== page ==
Why Don't All Airlines Have a 13th Row?
David Parker Brown
Airlines around the globe that do not offer a 13th row actually make up a short list that includes: Air France, Iberia, Ryanair, AirTran, Continental Airlines, and Lufthansa. Some aren't even sure when and how the policy came about and others have a very interesting explanation.
Seattle-based Alaska Airlines actually has some of its aircraft with a 13th row and others without. Alaska decided to order Boeing 737-800s and, "due to cancellations by other airlines, Alaska was able to practically buy the first couple right off the assembly line," said Geoff Pettis, Manager of Interior Engineering with Alaska Airlines. "However, this compressed time frame meant Alaska was not able to spec out [design] the cabin as would have normally happened."
To keep the layout consistent, Alaska continued to order new 800's without a 13th row, "but not because of any superstition," Pettis said.
AirTran does not offer a 13th row because passengers had expressed a desire not to sit there. That will be changing when the carrier is acquired by Southwest Airlines later this year. Southwest has stated the seating configuration will be reconfigured on AirTran's aircraft, including the addition of a 13th row.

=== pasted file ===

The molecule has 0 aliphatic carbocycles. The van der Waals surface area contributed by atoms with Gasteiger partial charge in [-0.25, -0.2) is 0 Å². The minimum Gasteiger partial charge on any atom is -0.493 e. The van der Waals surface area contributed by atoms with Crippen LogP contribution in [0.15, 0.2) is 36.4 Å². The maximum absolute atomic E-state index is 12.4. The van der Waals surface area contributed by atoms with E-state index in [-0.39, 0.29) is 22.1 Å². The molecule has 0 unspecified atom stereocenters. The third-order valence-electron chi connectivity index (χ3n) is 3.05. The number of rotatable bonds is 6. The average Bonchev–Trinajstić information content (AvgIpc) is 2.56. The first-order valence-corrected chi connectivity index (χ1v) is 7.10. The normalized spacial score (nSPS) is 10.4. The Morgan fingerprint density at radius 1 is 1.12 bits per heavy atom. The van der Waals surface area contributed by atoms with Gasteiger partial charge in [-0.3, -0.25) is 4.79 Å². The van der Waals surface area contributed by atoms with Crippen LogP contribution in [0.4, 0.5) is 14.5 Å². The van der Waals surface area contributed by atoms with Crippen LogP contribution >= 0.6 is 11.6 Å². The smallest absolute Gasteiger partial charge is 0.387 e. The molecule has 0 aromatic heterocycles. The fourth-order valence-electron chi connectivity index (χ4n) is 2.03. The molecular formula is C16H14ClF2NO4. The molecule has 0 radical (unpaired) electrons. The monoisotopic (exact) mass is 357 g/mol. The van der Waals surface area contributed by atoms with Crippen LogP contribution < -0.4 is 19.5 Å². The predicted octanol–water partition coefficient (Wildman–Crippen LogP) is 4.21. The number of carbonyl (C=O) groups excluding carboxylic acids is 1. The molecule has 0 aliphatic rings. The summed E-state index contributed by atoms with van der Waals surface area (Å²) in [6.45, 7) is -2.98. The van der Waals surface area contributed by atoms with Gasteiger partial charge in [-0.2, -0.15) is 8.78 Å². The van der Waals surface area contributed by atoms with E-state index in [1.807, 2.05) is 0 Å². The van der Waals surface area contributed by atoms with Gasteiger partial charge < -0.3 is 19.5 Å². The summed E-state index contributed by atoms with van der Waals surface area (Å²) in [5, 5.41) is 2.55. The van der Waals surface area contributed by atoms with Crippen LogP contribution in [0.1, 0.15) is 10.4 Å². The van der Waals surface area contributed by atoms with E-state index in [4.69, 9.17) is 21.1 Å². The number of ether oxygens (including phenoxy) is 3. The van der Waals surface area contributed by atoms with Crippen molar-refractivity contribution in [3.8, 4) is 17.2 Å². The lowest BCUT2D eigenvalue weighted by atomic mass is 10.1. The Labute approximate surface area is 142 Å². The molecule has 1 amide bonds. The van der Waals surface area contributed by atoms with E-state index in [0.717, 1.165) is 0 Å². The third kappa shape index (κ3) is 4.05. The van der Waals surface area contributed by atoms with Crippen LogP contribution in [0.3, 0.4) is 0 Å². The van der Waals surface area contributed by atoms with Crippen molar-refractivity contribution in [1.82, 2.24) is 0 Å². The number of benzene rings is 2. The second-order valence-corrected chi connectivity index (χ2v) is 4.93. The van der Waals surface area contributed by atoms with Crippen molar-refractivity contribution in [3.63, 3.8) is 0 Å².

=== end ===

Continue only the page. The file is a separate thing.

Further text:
The number 13 is not the only unlucky number for some cultures, and airlines have responded to that too. Lufthansa, which is based in Germany, does not have a 13th or 17th row. "The reason is that in Italy and Brazil, 17 is regarded as unlucky," Lufthansa spokeswoman Jennifer Janzen explained.
Currently Continental Airlines does not have a 13th row. "Many years ago, apparently, someone decided we wouldn't have a row 13 in our fleet," spokesman Andrew Ferraro told AOL Travel News. "We maintained the row numbering system for consistency as we brought new airplane types into the fleet."
But with the merger of United Airlines and Continental, row 13 might start disappearing on United Airlines's fleet as the two airlines align their seat row numbers to ensure consistency with their new brand.
"I believe the goal of airlines omitting it is to help reduce anxiety that fliers may have," said Matt Daimler, Founder of Seatguru.com. He also pointed out that rarely does the row number actually match the number of rows in an aircraft anyway, given factors such as the extra space taken up by first class.